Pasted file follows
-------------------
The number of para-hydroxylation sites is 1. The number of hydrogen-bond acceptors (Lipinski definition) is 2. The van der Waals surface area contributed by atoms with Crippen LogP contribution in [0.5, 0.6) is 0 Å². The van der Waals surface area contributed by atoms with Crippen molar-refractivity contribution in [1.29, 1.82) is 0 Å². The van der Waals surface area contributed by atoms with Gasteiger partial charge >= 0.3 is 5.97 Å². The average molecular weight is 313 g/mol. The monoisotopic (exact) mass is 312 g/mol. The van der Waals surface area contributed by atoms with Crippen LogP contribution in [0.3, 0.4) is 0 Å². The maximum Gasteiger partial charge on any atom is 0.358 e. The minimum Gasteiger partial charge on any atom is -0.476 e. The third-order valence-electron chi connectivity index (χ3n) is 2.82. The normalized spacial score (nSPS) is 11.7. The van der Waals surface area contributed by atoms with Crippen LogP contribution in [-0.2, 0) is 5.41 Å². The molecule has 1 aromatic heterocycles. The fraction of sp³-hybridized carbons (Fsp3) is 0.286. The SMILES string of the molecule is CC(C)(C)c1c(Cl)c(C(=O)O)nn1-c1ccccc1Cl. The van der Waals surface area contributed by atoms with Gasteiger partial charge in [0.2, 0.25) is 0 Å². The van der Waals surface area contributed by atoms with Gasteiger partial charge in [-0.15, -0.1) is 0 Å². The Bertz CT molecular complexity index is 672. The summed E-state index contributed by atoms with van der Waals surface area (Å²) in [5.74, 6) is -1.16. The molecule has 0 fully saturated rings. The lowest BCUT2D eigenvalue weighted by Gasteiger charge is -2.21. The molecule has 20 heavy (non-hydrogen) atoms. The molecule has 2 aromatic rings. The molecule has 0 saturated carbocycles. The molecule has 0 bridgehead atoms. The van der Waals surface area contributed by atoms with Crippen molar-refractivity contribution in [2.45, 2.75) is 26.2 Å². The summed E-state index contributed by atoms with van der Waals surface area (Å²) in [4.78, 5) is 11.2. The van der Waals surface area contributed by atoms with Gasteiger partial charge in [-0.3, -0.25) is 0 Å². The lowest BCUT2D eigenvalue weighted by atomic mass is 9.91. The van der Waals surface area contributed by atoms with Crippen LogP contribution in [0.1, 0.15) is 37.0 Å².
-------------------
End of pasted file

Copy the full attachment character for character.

The number of para-hydroxylation sites is 1. The number of hydrogen-bond acceptors (Lipinski definition) is 2. The van der Waals surface area contributed by atoms with Crippen LogP contribution in [0.5, 0.6) is 0 Å². The van der Waals surface area contributed by atoms with Crippen molar-refractivity contribution in [1.29, 1.82) is 0 Å². The van der Waals surface area contributed by atoms with Gasteiger partial charge >= 0.3 is 5.97 Å². The average molecular weight is 313 g/mol. The monoisotopic (exact) mass is 312 g/mol. The van der Waals surface area contributed by atoms with Crippen LogP contribution in [0.3, 0.4) is 0 Å². The maximum Gasteiger partial charge on any atom is 0.358 e. The minimum Gasteiger partial charge on any atom is -0.476 e. The third-order valence-electron chi connectivity index (χ3n) is 2.82. The normalized spacial score (nSPS) is 11.7. The van der Waals surface area contributed by atoms with Crippen LogP contribution in [-0.2, 0) is 5.41 Å². The molecule has 1 aromatic heterocycles. The fraction of sp³-hybridized carbons (Fsp3) is 0.286. The SMILES string of the molecule is CC(C)(C)c1c(Cl)c(C(=O)O)nn1-c1ccccc1Cl. The van der Waals surface area contributed by atoms with Gasteiger partial charge in [0.2, 0.25) is 0 Å². The van der Waals surface area contributed by atoms with Gasteiger partial charge in [-0.15, -0.1) is 0 Å². The Bertz CT molecular complexity index is 672. The summed E-state index contributed by atoms with van der Waals surface area (Å²) in [5.74, 6) is -1.16. The molecule has 0 fully saturated rings. The lowest BCUT2D eigenvalue weighted by Gasteiger charge is -2.21. The molecule has 20 heavy (non-hydrogen) atoms. The molecule has 2 aromatic rings. The molecule has 0 saturated carbocycles. The molecule has 0 bridgehead atoms. The van der Waals surface area contributed by atoms with Crippen molar-refractivity contribution in [2.45, 2.75) is 26.2 Å². The summed E-state index contributed by atoms with van der Waals surface area (Å²) in [4.78, 5) is 11.2. The van der Waals surface area contributed by atoms with Gasteiger partial charge in [-0.3, -0.25) is 0 Å². The lowest BCUT2D eigenvalue weighted by atomic mass is 9.91. The van der Waals surface area contributed by atoms with Crippen LogP contribution in [0.1, 0.15) is 37.0 Å².